5 initial differences between Florida and Minnesota:
1. The People. The people in Minnesota are generally nicer. Many people are so nice it makes me want to see if there’s someone standing behind me making faces and doing funny tricks. Those are the people who just cannot do enough for you. It makes me rather uncomfortable, if I’m being honest. But then there are those for whom “nice” is exchanged with “polite”. Those people grit-their-teeth-and-smile because that is what they are supposed to do. They are Po-lite people, dammit!
2. The Water. Shower water that is. It must be what they call “soft” water because the damn soap never seems to wash off completely. Showers take exceptionally long because you’re left standing under the stream of water just waiting to feel clean. All in vain. The feeling never comes and now you’ve just wasted gallons and gallons of the precious resource and all dreams of being Miss Green in Minnesota are dashed. I haven’t stopped growing inordinately angry whenever I take a shower and am faced with the realization. I may just have to stop showering in general. (Also, my hair is doing just terribly here! It’s all kinds of dry and tangled. ::sigh::)
3. Shorts. No one really wears them. My city is having their hottest summer on record and still I see people sheathed in pants and, gasp! long sleeved shirts. They just don’t know how to deal with hot weather. And truth be told, even the hottest days can start out in the 60s so maybe they just leave their houses early in the morning and don’t pack a change of clothes? Being from Florida I happen to own quite a few pairs of shorts and I like to wear them. So I walk around with my short Miami shorts and, yes, some people stare, but at least I’m comfortable.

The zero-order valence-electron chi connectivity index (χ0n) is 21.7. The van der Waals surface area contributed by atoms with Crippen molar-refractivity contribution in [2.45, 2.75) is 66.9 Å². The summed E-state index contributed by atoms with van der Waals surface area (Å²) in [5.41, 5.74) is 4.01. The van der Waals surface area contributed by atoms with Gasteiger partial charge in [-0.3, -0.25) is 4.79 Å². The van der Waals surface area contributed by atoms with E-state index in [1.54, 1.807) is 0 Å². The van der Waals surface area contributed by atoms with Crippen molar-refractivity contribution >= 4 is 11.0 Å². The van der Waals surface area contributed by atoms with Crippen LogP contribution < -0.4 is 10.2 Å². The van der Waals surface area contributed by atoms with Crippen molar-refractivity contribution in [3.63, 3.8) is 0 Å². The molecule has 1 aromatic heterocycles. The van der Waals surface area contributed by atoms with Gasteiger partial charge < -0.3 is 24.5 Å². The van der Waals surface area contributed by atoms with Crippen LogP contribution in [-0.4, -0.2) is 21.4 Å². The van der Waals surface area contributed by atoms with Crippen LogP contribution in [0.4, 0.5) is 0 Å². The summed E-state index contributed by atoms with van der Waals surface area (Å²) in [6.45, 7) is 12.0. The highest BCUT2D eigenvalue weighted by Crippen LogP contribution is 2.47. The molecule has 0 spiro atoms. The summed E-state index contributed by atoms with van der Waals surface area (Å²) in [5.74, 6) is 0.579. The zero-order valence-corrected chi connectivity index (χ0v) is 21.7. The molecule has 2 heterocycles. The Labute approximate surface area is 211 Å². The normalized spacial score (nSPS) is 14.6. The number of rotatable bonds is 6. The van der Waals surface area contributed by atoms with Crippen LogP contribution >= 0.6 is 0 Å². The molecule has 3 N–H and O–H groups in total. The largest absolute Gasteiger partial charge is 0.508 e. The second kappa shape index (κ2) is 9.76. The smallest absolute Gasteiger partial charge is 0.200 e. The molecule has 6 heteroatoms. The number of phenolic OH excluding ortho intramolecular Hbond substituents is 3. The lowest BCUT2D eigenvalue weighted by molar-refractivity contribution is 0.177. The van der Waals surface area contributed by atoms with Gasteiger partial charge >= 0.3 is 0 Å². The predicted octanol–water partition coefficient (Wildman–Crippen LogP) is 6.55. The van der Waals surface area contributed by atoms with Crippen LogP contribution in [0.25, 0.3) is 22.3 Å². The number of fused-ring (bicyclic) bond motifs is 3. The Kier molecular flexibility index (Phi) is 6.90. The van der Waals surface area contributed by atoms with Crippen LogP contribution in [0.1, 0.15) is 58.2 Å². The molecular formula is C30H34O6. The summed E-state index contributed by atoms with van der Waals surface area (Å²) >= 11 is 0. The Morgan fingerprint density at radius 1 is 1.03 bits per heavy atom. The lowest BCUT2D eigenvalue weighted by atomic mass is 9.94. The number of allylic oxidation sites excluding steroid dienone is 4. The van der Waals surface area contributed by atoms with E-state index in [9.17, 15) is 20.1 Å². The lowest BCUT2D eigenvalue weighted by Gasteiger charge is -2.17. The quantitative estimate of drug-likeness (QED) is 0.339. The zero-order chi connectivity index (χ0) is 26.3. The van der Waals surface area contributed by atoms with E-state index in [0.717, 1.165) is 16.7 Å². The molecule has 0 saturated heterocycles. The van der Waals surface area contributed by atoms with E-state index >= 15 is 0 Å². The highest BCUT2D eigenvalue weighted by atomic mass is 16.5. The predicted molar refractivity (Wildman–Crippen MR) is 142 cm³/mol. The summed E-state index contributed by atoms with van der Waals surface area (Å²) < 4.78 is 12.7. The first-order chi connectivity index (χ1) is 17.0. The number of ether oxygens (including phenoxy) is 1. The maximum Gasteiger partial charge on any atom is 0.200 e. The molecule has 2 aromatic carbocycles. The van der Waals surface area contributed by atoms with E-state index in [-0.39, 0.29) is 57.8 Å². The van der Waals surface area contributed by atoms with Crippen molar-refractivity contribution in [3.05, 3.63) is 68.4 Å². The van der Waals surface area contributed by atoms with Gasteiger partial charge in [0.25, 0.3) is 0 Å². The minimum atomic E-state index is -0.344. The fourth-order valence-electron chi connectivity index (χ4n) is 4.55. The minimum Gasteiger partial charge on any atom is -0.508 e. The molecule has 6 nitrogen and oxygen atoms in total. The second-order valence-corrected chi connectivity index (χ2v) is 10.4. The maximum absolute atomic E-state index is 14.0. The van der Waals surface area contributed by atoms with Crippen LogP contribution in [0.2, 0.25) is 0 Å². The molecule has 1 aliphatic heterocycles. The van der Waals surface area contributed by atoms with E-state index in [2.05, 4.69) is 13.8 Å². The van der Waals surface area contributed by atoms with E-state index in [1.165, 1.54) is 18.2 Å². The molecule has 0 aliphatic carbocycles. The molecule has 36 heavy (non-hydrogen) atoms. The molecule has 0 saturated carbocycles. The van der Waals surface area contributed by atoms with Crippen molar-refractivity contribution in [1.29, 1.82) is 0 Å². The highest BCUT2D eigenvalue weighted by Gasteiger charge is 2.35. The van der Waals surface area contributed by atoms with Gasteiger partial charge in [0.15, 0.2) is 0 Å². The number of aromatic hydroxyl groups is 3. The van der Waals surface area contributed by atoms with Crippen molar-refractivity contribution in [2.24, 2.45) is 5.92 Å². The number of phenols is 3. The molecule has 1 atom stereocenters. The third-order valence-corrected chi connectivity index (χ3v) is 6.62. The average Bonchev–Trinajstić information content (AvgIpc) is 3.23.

4. Distance perception/traffic. Nothing is very far away – not the store, the gas station, work, local coffee house. And the traffic, even during “rush” hour, moves along at a nice pace. I notoriously run 5 minutes late to everything and I am able to dash across town and make all of my appointments on time, despite the self-sabotage. (I suppose when I’ve been here longer and know the time it takes to travel places, I can reassert my trusty old patterns and start showing up late again). But despite everything being pretty convenient, people are appalled if they have to drive across town or, heaven-forbid, to a store five miles away. And if you live seven miles outside of town, people think you are out of your mind! Coming from Miami where driving anywhere is an endurance event of courage, outwitting traffic patterns and carrying water bottles and snacks, this is pretty refreshing.
5. The Terrain. The grass here is amazing. Green and lush and sitting on it doesn’t leave you scratching for days or with wicked ant bites. Then there’s the change in elevation. In Florida, the only elevation change comes from bridges. But here there are rolling hills, steep cliffs and rocky abutments. Not everything is at the same height, which lends a kind of playful air to things. You can see buildings perched on hills in the distance and even see a change from the front yard of a house to the back. I want to run the hills and become a stronger runner.
Coincidentally, Florida is the southern most state of the contiguous 48 states and Minnesota is the northern most state. Does that mean I’ve gone from the bottom to the top? Where do I go from here?